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How to Help the Slumdog Street Children of India

Posted on 3 April 2010 | 4:23 am by

If you have seen the film Slum Dog Millionaire, you will be aware of the terrible poverty on the streets of Mumbai. Read on to discover the work that a UK charity is doing to help street children in India.

India is the seventh largest and second most populated country in the world with an estimated 1.1 billion people. According to the 2001 census, 78 million people are homeless in India and the country has the largest number of street children in the world.

UNICEF's estimate of 11 million street children in India is considered to be a conservative figure. The Indian Embassy has estimated that there are 314,700 street children in metros such as Bombay, Calcutta, Madras, Kanpur, Bangalore and Hyderabad and around 100,000 in Delhi alone.

India has the second largest rail network in the world. Children who run away from their homes both willingly and unwillingly use the railways to travel to other destinations. The train therefore becomes the primary mode of transportation and the railway junctions become home.

Street children move between cities in trains frequently landing at major junctions. Their high mobility makes it essential to work with a multitude of voluntary organisations across states in order to have continued contact with the children and provide support.

It is for these very reasons that Railway Children set up its first project in India in 1996. Railway Children in India addresses the complexity of these problems by primarily collaborating with local voluntary organisations.

MOHANS STORY

15 year old Mohan, was spotted at the Mumbai Central Terminus by an outreach worker. He was sitting alone and looked extremely tired. When the worker initiated a conversation with him, he realized that he could not speak or hear. Through sign language, he made it clear that he was hungry and wanted sleep. The worker immediately gave him food and asked him whether he wanted to go home. Mohan agreed and started walking with him. The worker decided to take him directly to the shelter where he was fed and slept throughout the next day.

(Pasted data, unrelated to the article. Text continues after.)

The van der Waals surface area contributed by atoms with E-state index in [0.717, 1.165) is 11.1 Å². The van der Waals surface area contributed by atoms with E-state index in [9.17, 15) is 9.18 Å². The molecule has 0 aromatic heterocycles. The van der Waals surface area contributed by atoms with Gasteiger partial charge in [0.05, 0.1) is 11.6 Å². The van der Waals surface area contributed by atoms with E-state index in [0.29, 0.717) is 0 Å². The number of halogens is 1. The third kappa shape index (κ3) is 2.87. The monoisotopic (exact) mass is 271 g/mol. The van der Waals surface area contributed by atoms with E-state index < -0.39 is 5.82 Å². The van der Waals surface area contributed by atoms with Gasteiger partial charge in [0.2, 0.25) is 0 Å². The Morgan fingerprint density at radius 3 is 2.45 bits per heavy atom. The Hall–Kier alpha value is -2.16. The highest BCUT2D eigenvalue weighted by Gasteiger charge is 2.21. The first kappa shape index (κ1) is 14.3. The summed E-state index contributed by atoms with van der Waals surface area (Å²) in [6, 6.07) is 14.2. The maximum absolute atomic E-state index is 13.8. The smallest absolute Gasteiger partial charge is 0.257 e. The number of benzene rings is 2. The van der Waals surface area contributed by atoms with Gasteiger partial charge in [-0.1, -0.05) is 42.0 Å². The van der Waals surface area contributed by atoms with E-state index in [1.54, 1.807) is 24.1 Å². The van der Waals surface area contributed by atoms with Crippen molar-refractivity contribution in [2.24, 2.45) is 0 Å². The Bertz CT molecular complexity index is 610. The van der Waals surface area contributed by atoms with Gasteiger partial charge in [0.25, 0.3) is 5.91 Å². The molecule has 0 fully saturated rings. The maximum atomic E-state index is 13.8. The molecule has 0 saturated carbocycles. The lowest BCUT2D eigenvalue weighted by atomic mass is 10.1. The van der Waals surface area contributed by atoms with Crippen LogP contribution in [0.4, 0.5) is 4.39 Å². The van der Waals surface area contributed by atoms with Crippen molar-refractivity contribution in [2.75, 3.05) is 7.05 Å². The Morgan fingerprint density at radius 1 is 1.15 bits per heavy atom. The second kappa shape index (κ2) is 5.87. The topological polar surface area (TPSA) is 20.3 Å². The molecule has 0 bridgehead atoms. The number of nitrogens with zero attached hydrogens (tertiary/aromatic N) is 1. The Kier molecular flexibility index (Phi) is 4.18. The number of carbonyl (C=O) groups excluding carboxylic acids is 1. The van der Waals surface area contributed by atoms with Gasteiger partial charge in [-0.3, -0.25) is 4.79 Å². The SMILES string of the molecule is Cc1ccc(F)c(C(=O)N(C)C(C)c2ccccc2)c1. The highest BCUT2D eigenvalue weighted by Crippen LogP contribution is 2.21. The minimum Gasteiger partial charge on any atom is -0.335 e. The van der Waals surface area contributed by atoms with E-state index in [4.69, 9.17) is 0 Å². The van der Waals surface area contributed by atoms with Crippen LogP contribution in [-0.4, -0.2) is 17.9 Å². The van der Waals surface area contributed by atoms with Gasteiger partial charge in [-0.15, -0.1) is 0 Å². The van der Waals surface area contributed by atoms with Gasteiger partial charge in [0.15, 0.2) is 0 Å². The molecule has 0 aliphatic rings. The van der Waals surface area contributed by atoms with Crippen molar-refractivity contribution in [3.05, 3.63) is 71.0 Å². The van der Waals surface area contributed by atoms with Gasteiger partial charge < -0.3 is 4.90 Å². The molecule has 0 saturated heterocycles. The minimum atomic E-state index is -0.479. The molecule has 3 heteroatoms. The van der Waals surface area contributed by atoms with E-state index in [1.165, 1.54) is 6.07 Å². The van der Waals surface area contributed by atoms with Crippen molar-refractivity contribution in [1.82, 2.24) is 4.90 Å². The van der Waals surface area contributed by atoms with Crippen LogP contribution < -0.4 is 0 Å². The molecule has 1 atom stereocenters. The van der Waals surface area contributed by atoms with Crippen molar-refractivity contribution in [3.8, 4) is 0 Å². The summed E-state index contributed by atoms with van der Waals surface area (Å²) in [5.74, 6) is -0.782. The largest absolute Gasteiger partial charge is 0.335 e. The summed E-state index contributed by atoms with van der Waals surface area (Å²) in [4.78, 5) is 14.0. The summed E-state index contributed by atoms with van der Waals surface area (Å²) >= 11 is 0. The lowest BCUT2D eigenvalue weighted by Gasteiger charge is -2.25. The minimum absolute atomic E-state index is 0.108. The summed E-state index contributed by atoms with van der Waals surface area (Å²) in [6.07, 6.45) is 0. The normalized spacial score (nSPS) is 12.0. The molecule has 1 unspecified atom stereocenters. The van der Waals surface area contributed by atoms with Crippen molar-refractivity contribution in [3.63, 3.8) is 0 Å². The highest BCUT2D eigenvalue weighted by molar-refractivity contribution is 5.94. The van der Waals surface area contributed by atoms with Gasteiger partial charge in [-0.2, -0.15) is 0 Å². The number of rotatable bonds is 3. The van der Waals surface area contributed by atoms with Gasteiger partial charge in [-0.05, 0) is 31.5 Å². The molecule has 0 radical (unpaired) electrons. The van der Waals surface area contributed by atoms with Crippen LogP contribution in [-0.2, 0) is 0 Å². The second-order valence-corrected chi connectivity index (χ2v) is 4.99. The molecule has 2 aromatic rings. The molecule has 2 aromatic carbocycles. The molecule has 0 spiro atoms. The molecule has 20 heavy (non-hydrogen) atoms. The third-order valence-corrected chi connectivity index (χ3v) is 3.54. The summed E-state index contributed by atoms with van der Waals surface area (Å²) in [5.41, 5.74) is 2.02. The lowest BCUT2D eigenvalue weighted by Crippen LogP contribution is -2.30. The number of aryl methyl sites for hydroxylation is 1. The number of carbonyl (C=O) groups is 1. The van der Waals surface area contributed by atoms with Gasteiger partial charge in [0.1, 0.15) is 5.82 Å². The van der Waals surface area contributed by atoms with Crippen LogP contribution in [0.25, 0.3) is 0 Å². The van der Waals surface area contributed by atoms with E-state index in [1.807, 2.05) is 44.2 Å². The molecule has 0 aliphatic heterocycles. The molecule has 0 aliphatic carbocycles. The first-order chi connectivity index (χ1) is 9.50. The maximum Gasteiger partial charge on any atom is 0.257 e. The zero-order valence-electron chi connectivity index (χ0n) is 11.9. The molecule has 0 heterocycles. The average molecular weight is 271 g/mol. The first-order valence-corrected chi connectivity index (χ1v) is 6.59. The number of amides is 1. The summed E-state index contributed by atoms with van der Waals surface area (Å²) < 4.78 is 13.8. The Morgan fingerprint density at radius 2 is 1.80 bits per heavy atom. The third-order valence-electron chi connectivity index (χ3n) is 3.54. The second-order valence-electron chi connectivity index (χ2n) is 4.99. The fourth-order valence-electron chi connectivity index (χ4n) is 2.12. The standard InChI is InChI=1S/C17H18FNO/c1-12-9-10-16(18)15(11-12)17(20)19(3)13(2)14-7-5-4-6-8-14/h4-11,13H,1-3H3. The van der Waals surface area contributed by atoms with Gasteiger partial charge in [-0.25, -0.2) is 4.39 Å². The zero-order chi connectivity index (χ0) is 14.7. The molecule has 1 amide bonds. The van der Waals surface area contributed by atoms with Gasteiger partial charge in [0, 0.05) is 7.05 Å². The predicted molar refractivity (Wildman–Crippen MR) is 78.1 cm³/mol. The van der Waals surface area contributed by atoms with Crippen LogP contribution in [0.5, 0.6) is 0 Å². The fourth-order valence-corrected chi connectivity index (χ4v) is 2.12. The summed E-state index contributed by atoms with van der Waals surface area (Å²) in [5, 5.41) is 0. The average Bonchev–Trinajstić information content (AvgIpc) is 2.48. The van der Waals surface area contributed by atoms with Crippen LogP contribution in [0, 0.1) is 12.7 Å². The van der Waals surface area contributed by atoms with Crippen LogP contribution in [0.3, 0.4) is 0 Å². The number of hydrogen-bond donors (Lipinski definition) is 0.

The following day, when the counselor started to talk to him through sign language, Mohan showed a place called Nadiad on the map of India. He showed through actions that his father had beaten him, however, he wanted to go back to his family. He wrote his parents name on a sheet of paper but the police and the Gujarat Childline were unable to trace his family.

Every time Mohan expressed his desperation go home, his eyes welled up with tears. A decision was taken to escort him to Nadiad city in an attempt to find his family. They went to the nearby local train station where Mohan exchanged glances with a hawker. Sachin spotted this and approached the hawker. He mentioned that he had seen him in his village and was able to give directions. The moment they started heading towards that village, Mohan looked relaxed and began to smile. At the village, he guided Sachin to his house.

His parents were overwhelmed with joy to see Mohan. Sachin assisted his parents to admit Mohan to a special school.

Sachin was tired; however, when he saw the expression of Mohan's parents seeing their son after a long time, his tiredness disappeared.

To find out more about the railway children charity visit their website. http://www.railwaychildren.org.uk



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